Thursday, April 20, 2023

It's time for some Pi



A number of years ago I purchased a Raspberry Pi intending to do something with it. Well, it sat for many years with me now and then taking a look at it and thinking someday I will explore the Pi. A few weeks ago for some reason, I Googled Raspberry Pi regarding weather programs. 

My thought at the time was to get live local weather reports via the Pi. Also, it had been about 3 years since I had seen my Raspberry Pi and was not sure if I had thrown it out during one of my spur-of-the-moment clean-up binges. I eventually came across it after searching everywhere. "I put it where for sure I would know where it was". That did not work so well BUT I have learned that once I do find something I always place it back in the spot where I first looked for it. I degrees.....

My Pi

The box the Pi was in was complete with a power supply, protective case, HDMI cable, micro SD card and a cooling fan. I plugged in the Pi and powered it up with the micro SD card in place, a monitor, mouse and keyboard. Well a red LED light came on but that was it the monitor was blank, and well actually had a floating message "No device connected". I was sure I had downloaded a Pi OS onto the SD card years ago. I did a fast Google search and found out if you have only a red light and no green light (besides the red light) then most likely your SD is either blank, not in properly or defective. 

It was off to the Raspberry Pi site to download the latest and greatest OS and in my case that was bullseye. I did check the SD card and it was blank so I was hoping after the OS was installed and put back into the Pi things would come to life...and they did. I also found out that my Pi was a Pi3 (not Pi3B) the latest and greatest is the Pi4 B. The Pi3 will do me just fine and I am finally going to be using it.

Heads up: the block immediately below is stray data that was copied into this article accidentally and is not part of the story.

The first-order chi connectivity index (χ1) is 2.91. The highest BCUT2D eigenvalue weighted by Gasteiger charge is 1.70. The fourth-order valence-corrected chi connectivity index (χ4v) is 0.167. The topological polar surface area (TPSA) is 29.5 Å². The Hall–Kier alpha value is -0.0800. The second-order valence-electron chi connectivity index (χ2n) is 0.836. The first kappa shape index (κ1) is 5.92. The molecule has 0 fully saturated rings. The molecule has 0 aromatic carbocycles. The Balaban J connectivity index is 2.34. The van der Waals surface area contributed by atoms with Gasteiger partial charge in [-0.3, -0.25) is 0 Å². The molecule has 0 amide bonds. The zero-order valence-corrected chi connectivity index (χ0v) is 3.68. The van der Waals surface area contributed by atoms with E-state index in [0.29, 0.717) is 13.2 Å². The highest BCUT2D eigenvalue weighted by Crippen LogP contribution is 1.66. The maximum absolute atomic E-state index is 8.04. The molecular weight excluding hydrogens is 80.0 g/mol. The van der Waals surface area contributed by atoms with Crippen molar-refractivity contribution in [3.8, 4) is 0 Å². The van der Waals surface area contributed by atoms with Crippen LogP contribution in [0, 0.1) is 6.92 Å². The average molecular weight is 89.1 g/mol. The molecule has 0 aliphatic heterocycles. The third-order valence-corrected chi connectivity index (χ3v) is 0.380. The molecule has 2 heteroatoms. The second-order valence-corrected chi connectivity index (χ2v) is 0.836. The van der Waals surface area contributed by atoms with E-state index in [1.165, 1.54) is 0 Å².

As stated I wanted to use it for local weather and I ended up finding something better! Local weather, space weather, UTC clock, contest calendar, VOCAP, a world map that has a host of configurations and more. The software is called HamClock by WB0OEW. This package runs very smoothly on my Pi3 and will auto-update, which I have experienced once already. 

And so it begins

Now Raspberry Pi is all new to me and I am learning about Sudo, the command line and what to enter into the command line. At this point, in time I have just cut and pasted commands from websites (such as HamClock) to install the program. The installation process for HamClock can be found under the "Desktop" tab on the HamClock site.
I am just starting my Pi learning curve and would appreciate any advice and program suggestions to run.


PE4BAS, Bas said...

Hello Mike, very nice to see you made use of the pi and build it into a ham clock. I've been looking at a Pi just for experiments. It is a interesting small device. The only problem is that I have so many other things to do. I think I will wait till I'm retired to get into these things. 73, Bas

Anonymous said...

Hi Mike, here is an interesting link:

VE9KK said...

Good morning Bas, funny thing my Pi was purchased before I retired and it was just now after 3 years of retirement that I got around to looking at it again.

VE9KK said...

Good morning Cesar and very nice to hear from you, well I must say that is a great link with lots of info. I had searched Google before but this page did not come up in finding. I am going to have a much closer look at it today as there is a tone of info there.
Thanks and have a great weekend,

Keith Smith KY4KS said...

Mike, if you really want a deep dive on the Pi, check out KM4ACK and his build a pi script for the ultimate ham radio computer.
73 Keith

VE9KK said...

Good morning Keith and thanks for taking the time to leave a comment, I have been to his YouTube channel but only had the chance to watch on video. I am looking forward to his vast knowledge regarding the Pi.
Have a good week,